Dither Masks With Controlled Noise Spectra

Sampling is the bane of computer graphics.  Aliasing, accuracy, and noise must all be traded off against each other.  A sampling method that works well for low sample counts might be inferior at high sample counts.  As an example of the sort of problem sampling is meant to solve, take this simple grid:


None of the red points fall inside the red rectangle.  This is known as aliasing.  We can mitigate this by adding noise to the sampling points:


Now some of the red sampling points do fall within the red rectangle (I know, I know, I should have picked contrasting colors).  But how do we “add noise” exactly?  This is actually a fairly difficult problem in computer graphics.  Let’s look at another problem, image stippling.  Say we want to render an image entirely in black and white (no grey).  To do so we compare every pixel in the image with a mask.  If the pixel is brighter than the mask value we make it white, otherwise we make it black.

What should this mask look like?  If we use uniform white noise, the results are terrible:


The stippling mask is in the top right corner (it’s tiled across the image).  Luckily there is another, better type of noise: blue noise.


Much better! The mask in the upper right corner was generated using the “void and cluster” method, originally developed for the printing industry.  Void and cluster generates so-called “blue noise”, with a 2D Fourier spectrum that looks like this:


The line in the middle is a bug in my FFT code.  There aren’t many good FFT libraries in JavaScript, my preferred language for prototyping research stuff.  I could have used a DFT, but that would have been too slow for what I’m doing.

As you can see, the high frequencies in the middle are suppressed.  This makes nice, visually pleasing noise patterns that aren’t too noticeable.

Methods for generating blue noise generally fall under two categories: ones that generate simple point sets and ones that generate progressive point sets suitable for image stippling, importance sampling in ray tracing, etc.  Void and cluster falls under the latter category.

A lot of research has been done on generating simple point sets with blue noise properties, but virtually no research has been done for progressive sets since the 90s.  An important exception is Wei’s Multi-Class Blue Noise Sampling, published in 2010.  Playing around in this area is one of my hobbies.  One of the challenges is simply to know what’s possible to achieve in terms of sampling properties.  It’s relatively simple to make progressive blue noise sets in 2D; void-and-cluster is a pretty simple algorithm.  As explained in this excellent blog post, however, things get more complicated in 3D.  For higher dimensional noise it’s often desirable that the blue noise property hold in lower dimensions as well as higher ones.  As explained in the blog post, this isn’t possible as a general matter.  Trade-offs must be made.

Blue noise methods typically work by either enforcing a set of constraints or minimizing some function, but another method is to transform a uniform white noise distribution into blue noise by targeting the frequency spectra directly.  This is actually how the first progressive blue noise algorithm, the predecessor to void-cluster, worked.  It’s very computationally intensive and not very practical in higher dimensions, but it can help explore different Fourier spectra.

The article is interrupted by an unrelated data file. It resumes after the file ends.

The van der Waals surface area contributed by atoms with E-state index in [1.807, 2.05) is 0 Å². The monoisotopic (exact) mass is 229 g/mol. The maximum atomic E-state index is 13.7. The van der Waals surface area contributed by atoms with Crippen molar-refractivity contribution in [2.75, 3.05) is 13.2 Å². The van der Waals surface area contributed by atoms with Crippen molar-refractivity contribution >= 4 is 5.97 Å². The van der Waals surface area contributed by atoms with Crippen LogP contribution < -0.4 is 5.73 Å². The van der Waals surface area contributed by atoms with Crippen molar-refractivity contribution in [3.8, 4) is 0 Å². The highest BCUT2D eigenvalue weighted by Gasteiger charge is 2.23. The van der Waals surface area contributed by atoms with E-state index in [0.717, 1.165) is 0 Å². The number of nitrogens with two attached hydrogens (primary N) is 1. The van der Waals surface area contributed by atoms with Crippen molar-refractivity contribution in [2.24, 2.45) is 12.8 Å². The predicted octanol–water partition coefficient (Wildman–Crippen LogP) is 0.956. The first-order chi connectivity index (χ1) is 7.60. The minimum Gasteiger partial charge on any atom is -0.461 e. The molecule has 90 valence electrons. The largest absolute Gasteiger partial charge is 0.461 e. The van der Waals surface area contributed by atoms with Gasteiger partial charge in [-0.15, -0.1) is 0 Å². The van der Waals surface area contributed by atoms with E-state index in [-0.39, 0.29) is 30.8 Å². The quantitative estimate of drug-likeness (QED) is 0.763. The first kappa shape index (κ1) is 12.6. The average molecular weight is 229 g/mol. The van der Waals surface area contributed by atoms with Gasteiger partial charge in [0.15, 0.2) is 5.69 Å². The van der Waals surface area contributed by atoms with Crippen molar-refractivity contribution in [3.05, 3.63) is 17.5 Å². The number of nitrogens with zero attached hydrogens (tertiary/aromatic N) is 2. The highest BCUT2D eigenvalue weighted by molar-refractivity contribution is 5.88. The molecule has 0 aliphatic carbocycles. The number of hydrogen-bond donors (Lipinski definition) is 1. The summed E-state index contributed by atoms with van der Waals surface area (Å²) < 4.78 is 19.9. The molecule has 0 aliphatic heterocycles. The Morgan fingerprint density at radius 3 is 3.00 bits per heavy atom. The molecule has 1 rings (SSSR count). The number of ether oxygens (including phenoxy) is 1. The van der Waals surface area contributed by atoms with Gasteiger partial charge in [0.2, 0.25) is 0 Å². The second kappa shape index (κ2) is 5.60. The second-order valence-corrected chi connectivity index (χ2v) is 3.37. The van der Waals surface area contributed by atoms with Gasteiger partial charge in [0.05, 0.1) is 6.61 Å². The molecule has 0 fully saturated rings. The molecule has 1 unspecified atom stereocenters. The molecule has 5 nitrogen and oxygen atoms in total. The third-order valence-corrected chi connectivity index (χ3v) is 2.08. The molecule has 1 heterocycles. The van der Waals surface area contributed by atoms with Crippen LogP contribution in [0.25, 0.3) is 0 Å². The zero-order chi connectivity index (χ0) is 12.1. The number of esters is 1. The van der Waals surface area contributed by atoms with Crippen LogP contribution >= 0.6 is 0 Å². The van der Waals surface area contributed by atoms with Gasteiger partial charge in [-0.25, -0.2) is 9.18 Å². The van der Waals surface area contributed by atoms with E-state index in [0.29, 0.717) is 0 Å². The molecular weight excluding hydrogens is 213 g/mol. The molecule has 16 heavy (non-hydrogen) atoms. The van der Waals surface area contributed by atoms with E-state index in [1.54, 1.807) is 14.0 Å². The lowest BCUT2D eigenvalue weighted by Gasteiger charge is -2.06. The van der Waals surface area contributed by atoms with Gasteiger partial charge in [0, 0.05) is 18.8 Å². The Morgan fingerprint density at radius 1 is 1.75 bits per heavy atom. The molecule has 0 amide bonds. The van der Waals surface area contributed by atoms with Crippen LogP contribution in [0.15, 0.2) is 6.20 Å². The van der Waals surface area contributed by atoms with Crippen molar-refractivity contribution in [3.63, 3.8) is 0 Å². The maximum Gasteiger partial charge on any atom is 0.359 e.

It’s pretty difficult to optimize the Fourier spectrum of point sets that aren’t aligned with a grid, mostly because there aren’t any FFT algorithms for this purpose (that I know off) and normal DFT is pretty slow.  But if we restrict ourselves to void-cluster-style progressive point sets that generate points inside of grids then a really simple algorithm suggests itself:

  1. Fill a grid (2D or otherwise) with white noise.
  2. Compute the FFT.
  3. Randomly swap some points.
  4. Computer the FFT again.  If the new FFT spectrum is closer to our target spectrum than the old one, keep the swapped points and the new FFT.  Otherwise, unswap them and keep the old FFT.
  5. Repeat from 3 until convergence.

Here’s an example of the output of this process, scaled up 4x:


The target FFT is on the right, the generated point set is on the right and its FFT is in the middle.  As you can see, the target FFT is a bit weird, and the point set isn’t terribly good, but that’s what this method is for: to see what sort of noise is generated by different FFT spectra and what sort of trade-offs we can make.

This is especially useful in 3D:


Here we have four sets of slices of a 16×16 noise set and it’s associated FFTs.  The top left is the 3D target FFT.  The top right is the generated noise.  The bottom left is the noise’s 3D FFT, while the bottom right are 2D FFTs for each slice of the noise along the X axis.

Versatile, eh?  One must love brute-force stochastic optimization.  So easy.  Of course this method suffers from the “curse of dimensionality” like no other, but it’s not really meant for practical use, it’s just to see what’s possible.

Anyway, I plan on publishing the code for this soon, so watch out for that.  Note that the patent on generating blue noise via FFT optimization recently expired, so no need to worry about that (I don’t even know if it would have covered my method or not, I’m not a patent lawyer).

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